Thursday, June 21, 2018
Tampa Bay Buccaneers

Jones: Is Jameis Winston the Bucs' leading voice?

Jameis speaks.

Bucs quarterback Jameis Winston, apparently, does a lot of talking. Well, except to local media.

He didn't speak when Lovie Smith was fired. He didn't show up to speak at the news conference in which new coach Dirk Koetter was hired. He hasn't said anything to anyone in the Tampa Bay media since the season ended. But he did speak with Sports Illustrated NFL writer Peter King for a piece published Tuesday on its web site.

In it, Winston explained that he does most of the talking with the Bucs, that he has become the franchise's main voice.

Not Gerald McCoy. Not Lavonte David. Not Vincent Jackson.

Jameis.

"At the beginning of the season, Clinton McDonald was talking to the team, and then when he got injured, I became the main voice, because nobody else said anything,'' Winston told King.

Not sure how that quote is going to go over with McCoy and David, especially McCoy, the highest-paid Buc who fashions himself as a team leader and the chief voice on the team.

"It was basically just me and (rookie linebacker) Kwon (Alexander) in the huddle,'' Winston said, "and we were talking and trying to get guys pumped up about the game.''

Now maybe Winston was talking about a specific game or a particular time, such as the Nov. 1 game at Atlanta when Winston made an impassioned speech in support of Alexander, whose brother was murdered two days earlier. It's also true that he and Alexander are tight, both being from Alabama and breaking into the NFL together. Winston also pointed out that Jackson and veteran guard Logan Mankins allowed Winston to take the leadership role, especially in the huddle.

Nevertheless, it would appear that Winston fancies himself as the Bucs leader and you know what? That's how it should be. In fact, there would be something wrong if he wasn't the leader and main voice.

The Bucs used their No. 1 overall pick in last year's draft to take Winston to be the franchise quarterback. They are looking to him to be the player who saves the franchise. They are looking for him to, well, lead the franchise. We can't criticize him for trying to lead.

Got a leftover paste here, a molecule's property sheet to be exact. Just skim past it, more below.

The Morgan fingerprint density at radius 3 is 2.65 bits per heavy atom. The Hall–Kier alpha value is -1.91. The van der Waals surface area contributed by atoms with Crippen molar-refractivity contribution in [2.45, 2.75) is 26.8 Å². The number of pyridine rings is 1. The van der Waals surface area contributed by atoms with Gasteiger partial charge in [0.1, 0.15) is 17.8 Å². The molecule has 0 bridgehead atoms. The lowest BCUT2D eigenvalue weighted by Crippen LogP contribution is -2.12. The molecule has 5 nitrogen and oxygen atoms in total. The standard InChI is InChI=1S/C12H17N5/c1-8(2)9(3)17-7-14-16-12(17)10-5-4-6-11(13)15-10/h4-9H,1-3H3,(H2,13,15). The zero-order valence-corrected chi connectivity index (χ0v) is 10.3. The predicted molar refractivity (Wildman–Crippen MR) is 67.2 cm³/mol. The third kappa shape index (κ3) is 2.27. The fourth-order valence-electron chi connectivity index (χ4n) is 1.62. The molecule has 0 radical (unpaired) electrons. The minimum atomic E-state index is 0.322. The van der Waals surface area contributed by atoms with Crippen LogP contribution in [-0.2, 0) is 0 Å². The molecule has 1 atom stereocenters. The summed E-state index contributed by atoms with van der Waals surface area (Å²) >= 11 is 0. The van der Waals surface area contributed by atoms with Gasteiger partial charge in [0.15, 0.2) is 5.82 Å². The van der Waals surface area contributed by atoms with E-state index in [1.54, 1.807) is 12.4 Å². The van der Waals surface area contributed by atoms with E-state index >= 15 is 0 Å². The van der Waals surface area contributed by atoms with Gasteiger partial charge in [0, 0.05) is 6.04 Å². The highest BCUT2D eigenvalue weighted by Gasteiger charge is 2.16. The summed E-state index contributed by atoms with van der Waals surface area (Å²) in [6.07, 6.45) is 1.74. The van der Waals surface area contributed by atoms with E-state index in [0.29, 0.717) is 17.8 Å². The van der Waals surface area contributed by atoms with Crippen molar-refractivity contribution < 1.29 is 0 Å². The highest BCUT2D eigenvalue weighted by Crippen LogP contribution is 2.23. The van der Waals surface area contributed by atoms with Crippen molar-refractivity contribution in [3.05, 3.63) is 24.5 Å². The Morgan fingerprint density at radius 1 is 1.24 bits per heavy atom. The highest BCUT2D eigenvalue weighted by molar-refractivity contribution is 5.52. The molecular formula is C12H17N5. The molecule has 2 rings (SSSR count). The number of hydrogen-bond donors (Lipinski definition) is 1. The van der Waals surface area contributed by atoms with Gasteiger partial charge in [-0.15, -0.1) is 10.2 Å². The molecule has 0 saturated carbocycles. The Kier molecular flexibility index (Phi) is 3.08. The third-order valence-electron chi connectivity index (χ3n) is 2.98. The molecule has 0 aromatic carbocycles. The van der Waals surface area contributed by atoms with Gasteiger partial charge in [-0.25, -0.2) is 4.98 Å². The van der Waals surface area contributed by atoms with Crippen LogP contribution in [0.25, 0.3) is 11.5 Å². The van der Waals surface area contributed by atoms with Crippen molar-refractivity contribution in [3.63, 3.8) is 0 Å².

While he might not have the resume of a Tom Brady or Cam Newton or Drew Brees, he means as much to Bucs as those quarterbacks mean to their teams. If this organization is going to do anything in the near future, it's going to be because Winston is the man — on the field, in the huddle, in the locker room, in the community and in front of the media.

"I think I am kind of the voice right now,'' Winston told King, "but I still have a long way to go.''

That's true. Winston was good, but not great. He made mistakes on the field and didn't always say the right things off the field. Yet, also on Sports Illustrated's web site on Tuesday, was a column wondering how the 2015 draft would look if every team could pick again knowing what they know now. Winston was still the No. 1 pick.

There's also this: Winston has made strong strides, at least as far as we know, in proving he can be trusted off the field after a checkered time at Florida State.

He tells King that he realizes the responsibility he now has as the face of the franchise.

"In the NFL, not only am I the face of a community, but people know my face,'' Winston said. "People are looking up to me basically as a springboard for the Tampa Bay community. Every time I go out and I have a chance to make a difference or make someone smile, I try to do that to the best of my abilities. In college, I could try to do that, and no matter what, it would mean something, but everyone just wanted something from me. Give me that, Jameis, gimme, gimme, gimme. In the NFL, I can be myself, and everyone doesn't have their hand out. In the NFL, I wasn't the best player in the league. I just do what I do."

I'm the voice of the team.

I'm the face of the community.

People look up to me as the springboard for all of Tampa Bay.

That certainly comes off as arrogant, but he's not wrong.

He's the most important player on Tampa Bay's most relevant team in the country's biggest sport. That makes him Big Man on Campus. Or, in this case, Big Man About Town.

The Lightning currently has more success than the Bucs and Steven Stamkos is the town's most accomplished current athlete. The Rays play the national pastime and Evan Longoria, Chris Archer and even Kevin Kiermaier have become local stars.

But Jameis is the quarterback. Doesn't get any bigger than quarterback, does it?

"I have the opportunity to affect a community, I got an opportunity to change lives and give people a sense of hope,'' Winston said. "That's something I like to do. That's how I want to live my life — flying under the radar, affecting people, doing the right thing and just playing football."

When Winston talks, people listen.

Read his comments to King and it's clear that Winston was none too pleased that Lovie was fired as head coach. But, if anyone was going to replace Lovie, Koetter was Winston's only choice.

Winston said he made the game too complicated. He said he learned how costly turnovers are. He said he needs to work on his footwork and that staying in shape this offseason is crucial.

He said a lot of things.

As long as he keeps on playing well, he can talk all he wants. In fact, we should want it that way.

Keep on talking, Jameis.

 
Comments
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